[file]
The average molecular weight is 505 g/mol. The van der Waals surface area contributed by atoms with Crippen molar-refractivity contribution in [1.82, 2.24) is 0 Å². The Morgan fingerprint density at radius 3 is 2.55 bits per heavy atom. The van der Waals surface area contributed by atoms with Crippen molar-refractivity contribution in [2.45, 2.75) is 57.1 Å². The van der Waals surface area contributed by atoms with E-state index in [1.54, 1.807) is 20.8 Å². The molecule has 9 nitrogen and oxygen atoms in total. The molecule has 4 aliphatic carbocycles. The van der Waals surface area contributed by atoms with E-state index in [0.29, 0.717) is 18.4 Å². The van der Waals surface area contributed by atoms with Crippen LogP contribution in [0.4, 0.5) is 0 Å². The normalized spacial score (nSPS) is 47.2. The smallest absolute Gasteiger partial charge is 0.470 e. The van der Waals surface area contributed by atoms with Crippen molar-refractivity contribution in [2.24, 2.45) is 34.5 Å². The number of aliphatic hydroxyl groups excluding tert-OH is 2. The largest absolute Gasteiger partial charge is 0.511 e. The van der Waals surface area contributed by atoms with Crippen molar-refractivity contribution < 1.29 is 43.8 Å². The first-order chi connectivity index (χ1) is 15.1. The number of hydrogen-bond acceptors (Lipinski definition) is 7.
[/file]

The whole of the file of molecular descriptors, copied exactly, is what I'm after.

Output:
The average molecular weight is 505 g/mol. The van der Waals surface area contributed by atoms with Crippen molar-refractivity contribution in [1.82, 2.24) is 0 Å². The Morgan fingerprint density at radius 3 is 2.55 bits per heavy atom. The van der Waals surface area contributed by atoms with Crippen molar-refractivity contribution in [2.45, 2.75) is 57.1 Å². The van der Waals surface area contributed by atoms with E-state index in [1.54, 1.807) is 20.8 Å². The molecule has 9 nitrogen and oxygen atoms in total. The molecule has 4 aliphatic carbocycles. The van der Waals surface area contributed by atoms with E-state index in [0.29, 0.717) is 18.4 Å². The van der Waals surface area contributed by atoms with Crippen LogP contribution in [0.4, 0.5) is 0 Å². The normalized spacial score (nSPS) is 47.2. The smallest absolute Gasteiger partial charge is 0.470 e. The van der Waals surface area contributed by atoms with Crippen molar-refractivity contribution in [2.24, 2.45) is 34.5 Å². The number of aliphatic hydroxyl groups excluding tert-OH is 2. The largest absolute Gasteiger partial charge is 0.511 e. The van der Waals surface area contributed by atoms with Crippen molar-refractivity contribution < 1.29 is 43.8 Å². The first-order chi connectivity index (χ1) is 15.1. The number of hydrogen-bond acceptors (Lipinski definition) is 7.